Visual Flight rule (VFR)
Visual Flight rule are a set of regulations under which a pilot operates an aircraft in weather conditions generally clear enough to allow the pilot see where the aircraft is going.

In order for this to happen the weather must be:

  •  Able to operate the aircraft with visual reference to the ground.
  • Better than basic Visual Flight Rule (VFR) weather minima i.e. in visual meteorological condition (VMC), as specified in the rules of the relevant aviation authority. The pilot must be able to operate the aircraft with visual reference to the ground and by visually avoiding obstructions and other aircraft.

One should note that, if the weather is below Visual Meteorological Conditions, pilots are required to use instrument flight rules and operation of the aircraft will primarily be through referencing the instruments rather than visual reference.
Visual flight rule requires a pilot to see outside the cockpit in order to control the aircraft’s attitude, navigate and avoid obstacles and other aircraft.

Instrument Flight Rules (IFR)
Instrument flight rules is one of two sets of regulations governing all aspects of civil aviation aircraft operations. According to Federal Aviation Administration, IFR are rules and regulations established by the FAA to govern flight under conditions in which flight by outside visual reference is not safe. Instrument flight rules flight is dependent upon flying reference to instruments in the flight deck while navigation is acquired by reference to electronic signals.

Differences.
Visual flight rules are far much simpler than instrument flight rules hence need less training and practice. VFR provides a great degree of freedom which allows pilots to go where they want, whenever they want thus allowing them a much wider latitude in determining how to get there.
On the other hand, when operation of an aircraft under VFR is not safe because the visual cues outside the aircraft are concealed by weather or darkness, instrument flight rule is used instead. IFR allows an aircraft to operate in instrument meteorological conditions which is essentially any weather condition less than VMC but in which aircraft can still operate safely.

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Airspace is the portion of atmosphere controlled by a country above its territory, including its territorial waters. It is also defined as the space lying above the earth or above a certain area of land or water.

There are two kinds of airspace which include: Uncontrolled and Controlled airspace.

Uncontrolled Airspace
In the past, all airspace was uncontrolled, when there were a few airplanes that had no instruments necessary to fly in clouds. Even in the busiest airports, traffic density was very low and airplanes flew slowly. Although there we no conditions that aircraft could fly in, it was agreed upon that if one remained clear of clouds and had at least one-mile visibility you could see other airplanes and terrain in time to avoid a collision. This was known as see and avoid.
Controlled Airspace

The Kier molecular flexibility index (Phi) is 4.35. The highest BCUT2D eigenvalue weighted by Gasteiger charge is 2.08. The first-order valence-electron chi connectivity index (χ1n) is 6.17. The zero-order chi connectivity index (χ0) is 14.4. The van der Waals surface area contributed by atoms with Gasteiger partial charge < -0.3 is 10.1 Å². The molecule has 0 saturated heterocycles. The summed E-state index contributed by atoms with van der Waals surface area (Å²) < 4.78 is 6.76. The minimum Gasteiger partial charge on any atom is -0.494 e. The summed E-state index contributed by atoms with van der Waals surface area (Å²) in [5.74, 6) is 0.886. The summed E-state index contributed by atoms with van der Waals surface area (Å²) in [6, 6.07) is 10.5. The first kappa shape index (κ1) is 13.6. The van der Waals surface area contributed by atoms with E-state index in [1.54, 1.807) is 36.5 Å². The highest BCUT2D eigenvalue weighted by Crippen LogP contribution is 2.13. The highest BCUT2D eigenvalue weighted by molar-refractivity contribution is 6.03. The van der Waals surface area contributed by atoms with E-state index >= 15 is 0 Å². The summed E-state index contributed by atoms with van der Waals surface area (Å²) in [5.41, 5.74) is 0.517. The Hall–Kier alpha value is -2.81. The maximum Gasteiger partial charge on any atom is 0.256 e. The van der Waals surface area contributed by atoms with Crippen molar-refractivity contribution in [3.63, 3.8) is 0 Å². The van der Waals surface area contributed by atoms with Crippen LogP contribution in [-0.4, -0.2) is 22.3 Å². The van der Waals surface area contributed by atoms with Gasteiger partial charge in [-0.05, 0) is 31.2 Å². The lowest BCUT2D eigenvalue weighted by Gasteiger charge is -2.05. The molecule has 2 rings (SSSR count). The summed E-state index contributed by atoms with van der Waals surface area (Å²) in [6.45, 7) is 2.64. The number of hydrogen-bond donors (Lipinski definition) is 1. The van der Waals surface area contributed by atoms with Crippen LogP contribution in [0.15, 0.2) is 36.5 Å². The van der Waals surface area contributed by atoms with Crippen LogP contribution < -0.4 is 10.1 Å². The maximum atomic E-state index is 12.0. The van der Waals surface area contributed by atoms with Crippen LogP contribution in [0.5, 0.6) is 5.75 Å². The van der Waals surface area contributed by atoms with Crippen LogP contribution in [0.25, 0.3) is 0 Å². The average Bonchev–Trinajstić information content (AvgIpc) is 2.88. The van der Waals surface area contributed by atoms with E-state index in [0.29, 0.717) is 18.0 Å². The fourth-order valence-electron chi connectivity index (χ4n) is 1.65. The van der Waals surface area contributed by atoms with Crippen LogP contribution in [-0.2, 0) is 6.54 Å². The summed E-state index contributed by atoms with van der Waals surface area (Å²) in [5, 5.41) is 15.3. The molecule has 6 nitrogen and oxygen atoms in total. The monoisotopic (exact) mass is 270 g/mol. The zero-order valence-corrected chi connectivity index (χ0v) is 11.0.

Having invented inexpensive gyroscopic flight instruments, travel through the clouds became possible thus see and avoid became useless. Procedures to ensure aircraft separation were needed hence this led to the creation of air traffic control (ATC) and controlled airspace.

There are different classifications of airspace i.e. A, B, C, D, E airspace.

Class A
This is airspace from 18,000 feet mean sea level, flight level 600 and airspace overlying the waters within 12 nautical miles of the coast of the 48 contiguous states and Alaska. All operation in Class A airspace is conducted under instrument flight rules unless authorized otherwise.

Class B
This is airspace from the surface to 10,000 feet MSL surrounding the nation’s busiest airports in terms of airport operations or passenger enplanements. Class b airspace is designed to contain all published instrument procedures once an aircraft enters the airspace. Air traffic control clearance is required for all aircraft to operate in the area and all aircraft that are so cleared receive separation within the airspace.

Class C
This is airspace from the surface to 4,000 feet above the airport elevation surrounding those airports that have an operation control tower, are serviced by a radar approach control and have a certain number of IFR operations or passenger enplanements. Each aircraft must establish two-way radio communications with the ATC facility providing air traffic services prior to entering the airspace and thereafter must maintain those communications while within the airspace.

Class D
This is airspace from the surface to 2,500 feet above the airport elevation surrounding those airports that have an operational control tower. The layout of each Class D airspace area is individually tailored and when instrument procedures are published the airspace is normally designed to contain the procedures. Each aircraft must establish two-way radio communications with the ATC facility providing air traffic services prior to entering the airspace and thereafter maintain those communications while in the airspace unless otherwise.

Class E
Class E airspace is the controlled airspace not classified as class A, B, C and D.
Special Use of airspace
It is the designation for airspace in which certain activities must be confined. Special use airspace consists of: Prohibited, restricted, warning, military operation, alert and controlled firing areas.

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